external facebook instagramlinkedin pinterest playsearch twitteryoutube

Stewardship Stories: Steve Sando

A small bowl of dried red beans

Steve Sando

Rancho Gordo

A man smiles outdoors
Steve Sando has introduced thousands of people to the world of heirloom beans through his company, Rancho Gordo, and its quarterly Bean Club. Photo courtesy of Steve Sando.

Steve Sando first thought to garden while in the grocery store. “I was a frustrated home cook,” he explains, “I would go to the store and [was] eating these awful tomatoes in August and thought, “No, I can do better than this!”’ After networking with other gardening friends in the late 1990s, Steve found Seed Savers Exchange, and the tomatoes he craved, but he also discovered what ultimately became the passion of a lifetime: heirloom beans.

A dish of white beans with a green garnish
“If you have a bowl of freshly made beans and you drizzle some really good olive oil. . .I don’t think there’s anything better,” says Steve. “I think that’s food, drink, and lodging all in one little bowl.” Photo courtesy of Steve Sando.
A small bowl of dried red beans
The bean that started it all: ‘Rio Zape’. Photo courtesy of Steve Sando.

“‘Rio Zape’ was the first one that totally set me afire,” recalls Steve. “Eating new crop beans was sort of a revelation: How quickly they cooked… and then just there were hints of chocolate and hints of coffee!” After a few years of selling his garden surpluses at the farmers’ market, Steve decided to go into business selling beans full-time. Now 17 years later, Rancho Gordo has flourished. They expanded from a farmer’s market and online presence to a brick-and-mortar warehouse and showroom where many Napa Valley vineyard tours often stop by.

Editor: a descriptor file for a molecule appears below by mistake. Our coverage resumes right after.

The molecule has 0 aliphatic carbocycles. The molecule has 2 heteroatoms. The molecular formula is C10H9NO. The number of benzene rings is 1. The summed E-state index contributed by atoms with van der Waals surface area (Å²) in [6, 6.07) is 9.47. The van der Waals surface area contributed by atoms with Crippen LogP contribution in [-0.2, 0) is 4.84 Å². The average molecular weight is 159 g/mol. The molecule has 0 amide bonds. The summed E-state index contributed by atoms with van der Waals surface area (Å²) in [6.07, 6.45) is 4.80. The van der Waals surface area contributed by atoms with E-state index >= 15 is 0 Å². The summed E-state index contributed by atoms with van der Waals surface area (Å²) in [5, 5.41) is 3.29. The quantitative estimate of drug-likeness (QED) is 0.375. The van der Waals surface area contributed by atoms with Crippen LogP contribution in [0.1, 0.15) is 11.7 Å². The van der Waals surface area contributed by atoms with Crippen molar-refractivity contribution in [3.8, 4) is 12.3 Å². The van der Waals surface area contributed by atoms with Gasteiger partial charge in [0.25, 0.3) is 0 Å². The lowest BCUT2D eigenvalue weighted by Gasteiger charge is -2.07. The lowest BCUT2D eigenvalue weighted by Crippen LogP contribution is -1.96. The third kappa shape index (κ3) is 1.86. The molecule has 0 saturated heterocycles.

A man holds a large pot in a kitchen
For Steve Sando, preserving heirloom seeds is all about the delicious end result: dinner. Photo courtesy of Steve Sando.

Seed Savers Exchange has led the heirloom seed movement since 1975, inspiring a generation of seed companies to specialize in rare, regionally adapted, delicious, and irreplaceable open-pollinated varieties. Many of these companies were founded by our own Seed Savers Exchange members. Rather than allowing heirloom and historic varieties to vanish or go unnoticed, these members launched an uncoordinated, organic, and persistent resistance to the disappearance of heirloom seeds. This first wave of heirloom seed companies did not offer seed catalogs in response to consumer demand. Instead, they created it.

Originally a part of the “Rise of the Heirloom Seeds” exhibit made possible by The 1772 Foundation.

This is the story of one of nine small seed companies and a few of the varieties they have preserved. While each and every one of their backgrounds is as unique and bold as the varieties they share, they all have one thing in common: the passion for sharing seeds.

Bios written, interviews, and correspondence by Kelly Loud with help from Sara Straate.

Special thanks to the following people: Alan and Linda Kapuler, Suzanne Ashworth, Craig Dremann, Steve Sando, Mike and Denise Dunton, Tom Wagner, Joanne Ranck-Dirks, Sue Ellen Majer, Bill McDorman, and Glenn Drowns.